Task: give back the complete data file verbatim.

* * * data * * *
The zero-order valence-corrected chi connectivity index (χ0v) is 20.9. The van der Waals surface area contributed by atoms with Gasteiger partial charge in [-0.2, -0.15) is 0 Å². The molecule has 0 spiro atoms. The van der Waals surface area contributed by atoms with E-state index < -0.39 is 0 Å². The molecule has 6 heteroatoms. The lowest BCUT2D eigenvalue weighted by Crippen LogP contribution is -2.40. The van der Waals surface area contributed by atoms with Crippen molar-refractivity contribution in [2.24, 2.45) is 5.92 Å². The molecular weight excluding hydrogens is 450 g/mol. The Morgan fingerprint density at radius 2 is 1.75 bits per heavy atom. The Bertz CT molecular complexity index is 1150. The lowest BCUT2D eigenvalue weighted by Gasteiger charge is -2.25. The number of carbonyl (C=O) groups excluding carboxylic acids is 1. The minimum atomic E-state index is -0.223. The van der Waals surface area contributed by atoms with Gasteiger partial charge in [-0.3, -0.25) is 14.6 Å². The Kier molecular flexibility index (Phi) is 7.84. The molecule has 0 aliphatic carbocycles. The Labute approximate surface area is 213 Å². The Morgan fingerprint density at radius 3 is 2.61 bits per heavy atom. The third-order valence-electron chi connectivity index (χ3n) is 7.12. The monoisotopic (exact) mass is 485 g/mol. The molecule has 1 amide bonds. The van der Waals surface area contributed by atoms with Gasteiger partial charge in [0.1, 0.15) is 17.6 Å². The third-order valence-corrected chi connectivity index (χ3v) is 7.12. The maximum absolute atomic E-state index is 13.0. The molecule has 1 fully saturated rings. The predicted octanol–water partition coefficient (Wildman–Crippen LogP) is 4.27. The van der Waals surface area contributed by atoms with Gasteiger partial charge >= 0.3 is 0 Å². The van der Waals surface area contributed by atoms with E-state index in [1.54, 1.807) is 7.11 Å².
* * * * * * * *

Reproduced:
The zero-order valence-corrected chi connectivity index (χ0v) is 20.9. The van der Waals surface area contributed by atoms with Gasteiger partial charge in [-0.2, -0.15) is 0 Å². The molecule has 0 spiro atoms. The van der Waals surface area contributed by atoms with E-state index < -0.39 is 0 Å². The molecule has 6 heteroatoms. The lowest BCUT2D eigenvalue weighted by Crippen LogP contribution is -2.40. The van der Waals surface area contributed by atoms with Crippen molar-refractivity contribution in [2.24, 2.45) is 5.92 Å². The molecular weight excluding hydrogens is 450 g/mol. The Morgan fingerprint density at radius 2 is 1.75 bits per heavy atom. The Bertz CT molecular complexity index is 1150. The lowest BCUT2D eigenvalue weighted by Gasteiger charge is -2.25. The number of carbonyl (C=O) groups excluding carboxylic acids is 1. The minimum atomic E-state index is -0.223. The van der Waals surface area contributed by atoms with Gasteiger partial charge in [-0.3, -0.25) is 14.6 Å². The Kier molecular flexibility index (Phi) is 7.84. The molecule has 0 aliphatic carbocycles. The Labute approximate surface area is 213 Å². The Morgan fingerprint density at radius 3 is 2.61 bits per heavy atom. The third-order valence-electron chi connectivity index (χ3n) is 7.12. The monoisotopic (exact) mass is 485 g/mol. The molecule has 1 amide bonds. The van der Waals surface area contributed by atoms with Gasteiger partial charge in [0.1, 0.15) is 17.6 Å². The third-order valence-corrected chi connectivity index (χ3v) is 7.12. The maximum absolute atomic E-state index is 13.0. The molecule has 1 fully saturated rings. The predicted octanol–water partition coefficient (Wildman–Crippen LogP) is 4.27. The van der Waals surface area contributed by atoms with Gasteiger partial charge >= 0.3 is 0 Å². The van der Waals surface area contributed by atoms with E-state index in [1.54, 1.807) is 7.11 Å².